Larita works two jobs, but her credit is less than perfect due to medical bills. As she looked to move out of a shelter into her own home, she was upfront with landlords about her credit history. Many said they’d work with her; they encouraged her to apply and pay for a tenant screening report. Time and time again, they’d reject her. Watch her story:
Larita eventually moved into a permanent home at the YWCA, and she now advocates for a reusable tenant screening report so other people who are looking for housing can pay just once for a report and share it with multiple landlords. This policy change would help everyone who is looking to rent, and would make an especially big difference for low-income people.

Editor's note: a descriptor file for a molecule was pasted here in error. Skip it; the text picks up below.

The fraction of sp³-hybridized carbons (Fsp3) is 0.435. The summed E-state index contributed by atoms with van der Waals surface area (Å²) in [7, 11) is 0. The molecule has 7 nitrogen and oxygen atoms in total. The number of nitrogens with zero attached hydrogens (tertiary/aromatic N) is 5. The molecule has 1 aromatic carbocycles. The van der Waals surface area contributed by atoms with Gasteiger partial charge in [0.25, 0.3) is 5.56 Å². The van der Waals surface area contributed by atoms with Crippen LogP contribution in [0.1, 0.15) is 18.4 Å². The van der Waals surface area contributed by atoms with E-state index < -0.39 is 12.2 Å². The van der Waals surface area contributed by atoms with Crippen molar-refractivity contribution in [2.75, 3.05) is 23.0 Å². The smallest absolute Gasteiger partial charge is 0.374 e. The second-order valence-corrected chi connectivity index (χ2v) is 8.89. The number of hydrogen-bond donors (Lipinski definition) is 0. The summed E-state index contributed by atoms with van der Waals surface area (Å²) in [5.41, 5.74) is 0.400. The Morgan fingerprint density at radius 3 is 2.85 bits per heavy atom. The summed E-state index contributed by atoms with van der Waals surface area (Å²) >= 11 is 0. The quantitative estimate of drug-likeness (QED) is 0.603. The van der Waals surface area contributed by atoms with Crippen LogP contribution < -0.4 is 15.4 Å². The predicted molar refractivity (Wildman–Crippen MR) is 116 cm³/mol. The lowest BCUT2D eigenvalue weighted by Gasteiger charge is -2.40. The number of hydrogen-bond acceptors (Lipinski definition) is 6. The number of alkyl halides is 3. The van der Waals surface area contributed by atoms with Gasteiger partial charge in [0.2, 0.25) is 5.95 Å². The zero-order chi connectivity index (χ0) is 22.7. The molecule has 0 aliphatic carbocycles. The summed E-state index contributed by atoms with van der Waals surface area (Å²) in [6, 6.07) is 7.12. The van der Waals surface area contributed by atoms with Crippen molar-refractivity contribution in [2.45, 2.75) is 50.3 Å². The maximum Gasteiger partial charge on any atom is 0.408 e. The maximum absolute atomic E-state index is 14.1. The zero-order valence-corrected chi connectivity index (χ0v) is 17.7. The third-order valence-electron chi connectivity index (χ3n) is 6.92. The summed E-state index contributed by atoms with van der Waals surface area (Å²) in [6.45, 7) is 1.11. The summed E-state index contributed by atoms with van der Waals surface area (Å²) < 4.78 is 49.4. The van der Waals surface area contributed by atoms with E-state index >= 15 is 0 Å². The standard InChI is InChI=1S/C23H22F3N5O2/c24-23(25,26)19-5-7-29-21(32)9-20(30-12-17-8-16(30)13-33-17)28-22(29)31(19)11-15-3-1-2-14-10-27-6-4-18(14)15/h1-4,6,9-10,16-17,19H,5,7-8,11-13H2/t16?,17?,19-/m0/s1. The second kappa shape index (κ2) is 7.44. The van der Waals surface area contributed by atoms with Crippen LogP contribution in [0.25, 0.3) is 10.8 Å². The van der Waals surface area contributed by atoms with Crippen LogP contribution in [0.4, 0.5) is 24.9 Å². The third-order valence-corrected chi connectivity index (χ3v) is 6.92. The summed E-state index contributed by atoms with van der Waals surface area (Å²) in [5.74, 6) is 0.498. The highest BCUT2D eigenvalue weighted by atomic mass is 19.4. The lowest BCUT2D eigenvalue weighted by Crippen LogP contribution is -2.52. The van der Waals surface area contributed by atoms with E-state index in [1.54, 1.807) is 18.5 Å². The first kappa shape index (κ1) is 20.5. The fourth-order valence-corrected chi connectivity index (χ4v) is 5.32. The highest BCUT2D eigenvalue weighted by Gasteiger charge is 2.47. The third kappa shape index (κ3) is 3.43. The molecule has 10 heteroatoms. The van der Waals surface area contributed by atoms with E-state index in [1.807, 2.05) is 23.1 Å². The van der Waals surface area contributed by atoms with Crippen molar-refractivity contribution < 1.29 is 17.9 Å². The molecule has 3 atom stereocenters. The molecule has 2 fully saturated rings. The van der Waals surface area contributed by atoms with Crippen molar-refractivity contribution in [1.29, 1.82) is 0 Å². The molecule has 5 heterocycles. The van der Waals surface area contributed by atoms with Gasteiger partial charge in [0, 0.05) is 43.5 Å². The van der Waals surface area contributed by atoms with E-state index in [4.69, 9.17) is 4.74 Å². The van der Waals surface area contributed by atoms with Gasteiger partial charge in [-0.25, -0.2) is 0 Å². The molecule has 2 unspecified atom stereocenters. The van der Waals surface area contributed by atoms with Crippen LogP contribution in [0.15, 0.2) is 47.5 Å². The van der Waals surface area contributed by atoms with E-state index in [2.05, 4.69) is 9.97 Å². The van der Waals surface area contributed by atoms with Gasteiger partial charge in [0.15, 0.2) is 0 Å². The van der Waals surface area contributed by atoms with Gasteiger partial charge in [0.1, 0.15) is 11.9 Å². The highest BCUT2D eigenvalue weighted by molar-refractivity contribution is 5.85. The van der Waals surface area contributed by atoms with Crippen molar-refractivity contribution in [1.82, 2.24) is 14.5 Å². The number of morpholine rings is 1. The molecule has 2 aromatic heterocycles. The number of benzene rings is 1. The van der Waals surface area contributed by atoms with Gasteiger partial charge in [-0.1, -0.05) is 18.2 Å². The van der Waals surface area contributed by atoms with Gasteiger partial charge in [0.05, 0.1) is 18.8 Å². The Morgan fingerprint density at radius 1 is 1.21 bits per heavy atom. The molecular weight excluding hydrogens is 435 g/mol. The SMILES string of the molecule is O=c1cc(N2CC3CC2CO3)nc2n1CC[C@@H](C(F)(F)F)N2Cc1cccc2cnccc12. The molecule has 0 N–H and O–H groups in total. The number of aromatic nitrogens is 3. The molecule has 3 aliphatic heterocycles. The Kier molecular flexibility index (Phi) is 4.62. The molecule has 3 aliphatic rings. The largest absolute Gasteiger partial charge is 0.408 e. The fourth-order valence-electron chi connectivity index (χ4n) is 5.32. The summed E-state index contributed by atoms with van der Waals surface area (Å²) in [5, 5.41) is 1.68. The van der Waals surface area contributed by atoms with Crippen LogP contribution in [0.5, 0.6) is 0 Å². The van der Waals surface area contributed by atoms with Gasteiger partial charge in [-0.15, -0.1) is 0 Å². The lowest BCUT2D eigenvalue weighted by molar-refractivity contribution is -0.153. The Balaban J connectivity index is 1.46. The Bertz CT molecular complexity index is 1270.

Update (March 2, 2016): SB6413 passed both the House and Senate, and now goes on to Gov. Inslee’s desk for his signature! This law will require landlords to let prospective tenants know whether or not they will accept a comprehensive, reusable report. With this knowledge, tenants can choose to apply at properties that accept a portable report. It could potentially save tenants hundreds of dollars in screening fees.
The law will also help ensure that screening reports do not unfairly reflect eviction proceedings. It will prohibit a tenant screening company from reporting an eviction that did not actually become an eviction. For example, in cases where a tenant prevailed in court or if an eviction was filed without cause, it will not be reported. Currently, even evictions in which a tenant “won” is listed as an eviction. This law will help ensure a more fair and just way of reporting.